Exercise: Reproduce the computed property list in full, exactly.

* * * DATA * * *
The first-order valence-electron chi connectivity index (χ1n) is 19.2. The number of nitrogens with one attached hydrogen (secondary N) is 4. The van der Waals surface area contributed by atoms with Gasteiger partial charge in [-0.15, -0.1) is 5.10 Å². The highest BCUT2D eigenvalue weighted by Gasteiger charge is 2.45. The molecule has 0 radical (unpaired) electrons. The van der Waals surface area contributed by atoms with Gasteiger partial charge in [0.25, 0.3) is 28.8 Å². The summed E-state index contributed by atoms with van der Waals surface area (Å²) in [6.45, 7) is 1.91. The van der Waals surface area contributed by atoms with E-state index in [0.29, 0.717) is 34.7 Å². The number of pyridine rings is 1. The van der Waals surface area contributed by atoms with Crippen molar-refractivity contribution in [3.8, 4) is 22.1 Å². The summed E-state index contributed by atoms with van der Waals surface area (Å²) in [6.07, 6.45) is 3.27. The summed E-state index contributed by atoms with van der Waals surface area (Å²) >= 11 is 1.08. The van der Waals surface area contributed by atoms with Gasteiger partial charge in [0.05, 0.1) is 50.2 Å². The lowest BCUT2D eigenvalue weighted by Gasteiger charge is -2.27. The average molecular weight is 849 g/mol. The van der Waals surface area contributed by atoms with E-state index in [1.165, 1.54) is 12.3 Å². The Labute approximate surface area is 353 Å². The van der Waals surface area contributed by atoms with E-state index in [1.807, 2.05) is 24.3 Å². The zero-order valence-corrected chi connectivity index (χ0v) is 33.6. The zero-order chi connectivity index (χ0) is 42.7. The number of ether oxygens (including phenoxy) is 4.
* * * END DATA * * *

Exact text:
The first-order valence-electron chi connectivity index (χ1n) is 19.2. The number of nitrogens with one attached hydrogen (secondary N) is 4. The van der Waals surface area contributed by atoms with Gasteiger partial charge in [-0.15, -0.1) is 5.10 Å². The highest BCUT2D eigenvalue weighted by Gasteiger charge is 2.45. The molecule has 0 radical (unpaired) electrons. The van der Waals surface area contributed by atoms with Gasteiger partial charge in [0.25, 0.3) is 28.8 Å². The summed E-state index contributed by atoms with van der Waals surface area (Å²) in [6.45, 7) is 1.91. The van der Waals surface area contributed by atoms with E-state index in [0.29, 0.717) is 34.7 Å². The number of pyridine rings is 1. The van der Waals surface area contributed by atoms with Crippen molar-refractivity contribution in [3.8, 4) is 22.1 Å². The summed E-state index contributed by atoms with van der Waals surface area (Å²) in [6.07, 6.45) is 3.27. The summed E-state index contributed by atoms with van der Waals surface area (Å²) >= 11 is 1.08. The van der Waals surface area contributed by atoms with Gasteiger partial charge in [0.05, 0.1) is 50.2 Å². The lowest BCUT2D eigenvalue weighted by Gasteiger charge is -2.27. The average molecular weight is 849 g/mol. The van der Waals surface area contributed by atoms with E-state index in [1.165, 1.54) is 12.3 Å². The Labute approximate surface area is 353 Å². The van der Waals surface area contributed by atoms with E-state index in [1.807, 2.05) is 24.3 Å². The zero-order valence-corrected chi connectivity index (χ0v) is 33.6. The zero-order chi connectivity index (χ0) is 42.7. The number of ether oxygens (including phenoxy) is 4.